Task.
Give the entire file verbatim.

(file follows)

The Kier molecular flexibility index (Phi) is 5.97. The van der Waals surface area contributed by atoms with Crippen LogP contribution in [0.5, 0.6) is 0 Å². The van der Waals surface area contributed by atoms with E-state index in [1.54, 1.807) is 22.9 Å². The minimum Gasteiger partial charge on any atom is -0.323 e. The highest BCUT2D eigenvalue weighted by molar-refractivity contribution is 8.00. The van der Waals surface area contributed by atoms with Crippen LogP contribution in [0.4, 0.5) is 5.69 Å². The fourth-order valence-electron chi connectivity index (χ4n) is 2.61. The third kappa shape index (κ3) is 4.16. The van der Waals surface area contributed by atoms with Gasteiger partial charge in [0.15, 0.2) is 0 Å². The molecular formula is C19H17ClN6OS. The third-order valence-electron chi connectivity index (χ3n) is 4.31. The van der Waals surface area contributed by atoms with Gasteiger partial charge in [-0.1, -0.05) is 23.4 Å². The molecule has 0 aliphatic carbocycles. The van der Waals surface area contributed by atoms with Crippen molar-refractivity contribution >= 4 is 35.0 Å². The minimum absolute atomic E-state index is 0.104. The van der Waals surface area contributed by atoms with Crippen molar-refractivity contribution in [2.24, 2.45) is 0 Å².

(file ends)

The Kier molecular flexibility index (Phi) is 5.97. The van der Waals surface area contributed by atoms with Crippen LogP contribution in [0.5, 0.6) is 0 Å². The van der Waals surface area contributed by atoms with E-state index in [1.54, 1.807) is 22.9 Å². The minimum Gasteiger partial charge on any atom is -0.323 e. The highest BCUT2D eigenvalue weighted by molar-refractivity contribution is 8.00. The van der Waals surface area contributed by atoms with Crippen LogP contribution in [0.4, 0.5) is 5.69 Å². The fourth-order valence-electron chi connectivity index (χ4n) is 2.61. The third kappa shape index (κ3) is 4.16. The van der Waals surface area contributed by atoms with Gasteiger partial charge in [0.15, 0.2) is 0 Å². The molecular formula is C19H17ClN6OS. The third-order valence-electron chi connectivity index (χ3n) is 4.31. The van der Waals surface area contributed by atoms with Gasteiger partial charge in [-0.1, -0.05) is 23.4 Å². The molecule has 0 aliphatic carbocycles. The van der Waals surface area contributed by atoms with Crippen molar-refractivity contribution >= 4 is 35.0 Å². The minimum absolute atomic E-state index is 0.104. The van der Waals surface area contributed by atoms with Crippen molar-refractivity contribution in [2.24, 2.45) is 0 Å².